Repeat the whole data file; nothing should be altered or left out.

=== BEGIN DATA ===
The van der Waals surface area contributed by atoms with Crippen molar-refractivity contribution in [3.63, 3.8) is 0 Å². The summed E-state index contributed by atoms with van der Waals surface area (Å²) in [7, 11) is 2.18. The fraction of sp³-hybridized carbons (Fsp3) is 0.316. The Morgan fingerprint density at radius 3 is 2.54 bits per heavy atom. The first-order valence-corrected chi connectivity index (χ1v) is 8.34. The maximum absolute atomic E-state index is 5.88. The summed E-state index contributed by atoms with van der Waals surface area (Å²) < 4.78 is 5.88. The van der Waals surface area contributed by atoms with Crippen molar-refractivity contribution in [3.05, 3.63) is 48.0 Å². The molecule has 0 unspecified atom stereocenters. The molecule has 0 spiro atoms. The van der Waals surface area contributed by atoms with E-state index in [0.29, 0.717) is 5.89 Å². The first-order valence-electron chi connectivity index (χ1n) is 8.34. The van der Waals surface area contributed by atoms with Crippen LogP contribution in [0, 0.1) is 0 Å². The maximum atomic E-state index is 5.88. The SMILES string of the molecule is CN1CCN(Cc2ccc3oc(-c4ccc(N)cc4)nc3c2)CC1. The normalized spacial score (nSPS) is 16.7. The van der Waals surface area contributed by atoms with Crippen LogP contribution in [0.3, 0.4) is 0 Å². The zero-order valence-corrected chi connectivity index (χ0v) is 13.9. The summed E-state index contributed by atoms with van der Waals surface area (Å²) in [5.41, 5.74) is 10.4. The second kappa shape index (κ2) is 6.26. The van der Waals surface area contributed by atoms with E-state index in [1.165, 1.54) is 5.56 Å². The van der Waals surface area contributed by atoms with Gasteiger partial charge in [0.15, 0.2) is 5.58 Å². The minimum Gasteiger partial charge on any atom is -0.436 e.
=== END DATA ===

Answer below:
The van der Waals surface area contributed by atoms with Crippen molar-refractivity contribution in [3.63, 3.8) is 0 Å². The summed E-state index contributed by atoms with van der Waals surface area (Å²) in [7, 11) is 2.18. The fraction of sp³-hybridized carbons (Fsp3) is 0.316. The Morgan fingerprint density at radius 3 is 2.54 bits per heavy atom. The first-order valence-corrected chi connectivity index (χ1v) is 8.34. The maximum absolute atomic E-state index is 5.88. The summed E-state index contributed by atoms with van der Waals surface area (Å²) < 4.78 is 5.88. The van der Waals surface area contributed by atoms with Crippen molar-refractivity contribution in [3.05, 3.63) is 48.0 Å². The molecule has 0 unspecified atom stereocenters. The molecule has 0 spiro atoms. The van der Waals surface area contributed by atoms with E-state index in [0.29, 0.717) is 5.89 Å². The first-order valence-electron chi connectivity index (χ1n) is 8.34. The van der Waals surface area contributed by atoms with Crippen LogP contribution in [0, 0.1) is 0 Å². The maximum atomic E-state index is 5.88. The SMILES string of the molecule is CN1CCN(Cc2ccc3oc(-c4ccc(N)cc4)nc3c2)CC1. The normalized spacial score (nSPS) is 16.7. The van der Waals surface area contributed by atoms with Crippen LogP contribution in [0.3, 0.4) is 0 Å². The zero-order valence-corrected chi connectivity index (χ0v) is 13.9. The summed E-state index contributed by atoms with van der Waals surface area (Å²) in [5.41, 5.74) is 10.4. The second kappa shape index (κ2) is 6.26. The van der Waals surface area contributed by atoms with E-state index in [1.165, 1.54) is 5.56 Å². The van der Waals surface area contributed by atoms with Gasteiger partial charge in [0.15, 0.2) is 5.58 Å². The minimum Gasteiger partial charge on any atom is -0.436 e.